Among the signs of the nearness of the Last Day, according to the Druze beliefs, is the domination of Christians and Jews over the earth, the occupation of Palestine by the Jews, and people’s corruption and false beliefs. On that day, al-Hakim bi-Amr Allah appears in his Human form near the Yemeni pillar of Kaaba, Hamza b. Ali al-Zuzani stands beside him threatening al-Hakim’s enemies with his sword, and people will be divided into four groups: people of the exterior, people of the interior, apostates, and monotheists. The first three groups will be doomed and monotheists alone will be saved.
Heaven and Hell
Abrogation of Religions and Divine Laws
According to the book Rasa'il al-hikma, the mission of Hamza b. Ali was abrogating the past religions. Therefore, an element of true faith is dissociating oneself from all religions. The Druzes' call to monotheism is the final stage of all missions and teachings of the past prophets, including Judaism, Christianity, and Islam.
Religious Rituals and Laws
The Druze belief in metaphorical interpretation has resulted in their peculiar understanding of Islamic obligations, leading to rejection of some of them and observation of some others. In several passages of Rasa'il al-hikma, spiritual upbringing is considered more important than fulfilling religious obligations. In some cases, those who devote their lives to seeking knowledge and divine truths have been exempted from fulfilling religious obligations.
Seven Monotheistic Principles
Al-Hakim bi-Amr Allah replaced seven religious principles for his followers with seven monotheistic principles:
- Honesty in words (sidq al-lisn), replacing prayer and embodied in faith and monotheism. The five times of prayer are also replaced by five “limits” (hudud).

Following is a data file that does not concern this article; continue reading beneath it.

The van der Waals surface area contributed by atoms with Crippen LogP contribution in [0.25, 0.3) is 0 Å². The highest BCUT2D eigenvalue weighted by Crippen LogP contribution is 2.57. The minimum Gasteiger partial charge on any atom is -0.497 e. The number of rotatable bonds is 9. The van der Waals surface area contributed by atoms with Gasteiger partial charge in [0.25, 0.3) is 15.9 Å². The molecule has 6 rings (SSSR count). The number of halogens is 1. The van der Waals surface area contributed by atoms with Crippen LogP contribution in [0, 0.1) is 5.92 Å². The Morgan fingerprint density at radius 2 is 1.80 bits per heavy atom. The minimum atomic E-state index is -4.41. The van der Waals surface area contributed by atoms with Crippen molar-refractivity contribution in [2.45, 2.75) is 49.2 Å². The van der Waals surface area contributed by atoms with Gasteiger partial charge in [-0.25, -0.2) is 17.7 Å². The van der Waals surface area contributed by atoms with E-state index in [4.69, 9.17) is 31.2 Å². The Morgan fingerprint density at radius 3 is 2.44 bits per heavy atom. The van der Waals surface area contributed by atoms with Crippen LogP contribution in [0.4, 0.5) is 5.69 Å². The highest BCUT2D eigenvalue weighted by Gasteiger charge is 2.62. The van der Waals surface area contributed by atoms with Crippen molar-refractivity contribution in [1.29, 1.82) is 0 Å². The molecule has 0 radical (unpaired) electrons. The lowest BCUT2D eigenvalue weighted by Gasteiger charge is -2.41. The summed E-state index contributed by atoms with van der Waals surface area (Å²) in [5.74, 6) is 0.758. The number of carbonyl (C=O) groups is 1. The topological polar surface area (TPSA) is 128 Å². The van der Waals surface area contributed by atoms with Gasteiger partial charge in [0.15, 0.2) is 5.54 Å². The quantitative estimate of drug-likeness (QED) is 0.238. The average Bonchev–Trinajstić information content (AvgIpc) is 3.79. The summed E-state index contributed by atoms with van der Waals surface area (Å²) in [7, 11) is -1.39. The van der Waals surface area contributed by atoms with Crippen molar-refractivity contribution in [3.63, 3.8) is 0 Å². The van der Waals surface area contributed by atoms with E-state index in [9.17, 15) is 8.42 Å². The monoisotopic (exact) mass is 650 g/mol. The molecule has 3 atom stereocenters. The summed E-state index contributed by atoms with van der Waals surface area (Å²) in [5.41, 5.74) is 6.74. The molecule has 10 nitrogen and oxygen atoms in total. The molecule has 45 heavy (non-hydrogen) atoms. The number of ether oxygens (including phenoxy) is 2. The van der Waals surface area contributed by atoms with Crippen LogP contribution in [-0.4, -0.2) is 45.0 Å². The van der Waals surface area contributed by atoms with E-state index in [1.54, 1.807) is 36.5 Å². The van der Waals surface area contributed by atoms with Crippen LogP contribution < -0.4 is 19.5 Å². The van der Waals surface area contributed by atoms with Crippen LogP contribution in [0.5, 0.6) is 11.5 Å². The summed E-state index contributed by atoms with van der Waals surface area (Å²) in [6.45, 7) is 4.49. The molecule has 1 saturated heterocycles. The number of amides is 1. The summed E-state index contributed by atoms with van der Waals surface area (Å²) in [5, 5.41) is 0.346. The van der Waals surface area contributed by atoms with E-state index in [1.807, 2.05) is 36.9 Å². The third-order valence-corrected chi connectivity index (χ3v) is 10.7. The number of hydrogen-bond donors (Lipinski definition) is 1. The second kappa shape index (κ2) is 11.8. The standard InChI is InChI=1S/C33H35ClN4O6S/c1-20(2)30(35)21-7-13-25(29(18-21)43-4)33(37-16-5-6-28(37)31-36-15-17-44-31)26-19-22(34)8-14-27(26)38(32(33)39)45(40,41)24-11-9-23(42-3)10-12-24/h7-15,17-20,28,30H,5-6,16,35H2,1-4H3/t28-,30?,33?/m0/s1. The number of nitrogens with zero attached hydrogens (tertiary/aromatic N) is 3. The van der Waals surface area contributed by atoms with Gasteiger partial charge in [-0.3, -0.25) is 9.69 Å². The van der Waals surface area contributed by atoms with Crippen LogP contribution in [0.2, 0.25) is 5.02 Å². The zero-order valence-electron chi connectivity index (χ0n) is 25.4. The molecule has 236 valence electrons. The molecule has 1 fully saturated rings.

- Preservation of the brothers (hifz al-ikhwan), which replaced zakat. This principle means helping the brothers in faith and attending to them in all aspects.
- Abandoning the worship of “nothingness” (adam) and calumny, instead of fasting. They define nothingness as any religious tradition other than their own.
- Dissociating oneself from the devil, replacing hajj. In the Druze view, all religious leaders other than their own leaders are devils (Iblis).
- Worshipping al-Hakim bi-Amr Allah in all times, instead of shahadatayn (the two testimonies of faith)
- Being pleased with God’s will, instead of jihad.
- Submitting to the command of al-Hakim bi-Amr Allah instead of wilaya. This and the previous principle are the corollaries of the previous principles, and with them the Druze are distinguished from other people.
However, Abd Allah Najjar maintains that the principles of Druze shariah is the same principles of Islamic shariah: prayer, zakat, fasting, hajj, jihad, and wilayah.
Laws of Marriage
- Emphasis on the equality of rights
- Permissibility of divorce
- Prohibition of remarrying one’s ex-wife
- When there is a divorce, the guilty spouse gives half of his or her belongings to the other spouse.
- Prohibition of polygamy
- Emphasis on reproduction
- Prohibition of marriage with a non-Druze
These laws are based on the views of Sayyid Abd Allah al-Tanukhi (820/1417-884/1479) and are still effective.
Laws of Inheritance
The Druze laws of inheritance, like many of their other religious laws, accord with Hanfi law, with the exception that, according to the Druze laws, one can deprive one’s legal inheritors from inheritance and grant his belongings to others.
The Druze fast on certain days of the year, most importantly the first nine days of Dhu l-Hijja. Their fast is similar to the Muslim fast.
The greatest Druze religious festival is Eid al-Adha.
For the Druze, the most foundational ethical principle is honesty, and lying is allowed only in such cases as precautionary dissimulation (taqiyya).
According to the principle of “preservation of the brothers,” mutual help and support between the Druze is of paramount importance. Each Druze must care for the material and spiritual needs of his brothers.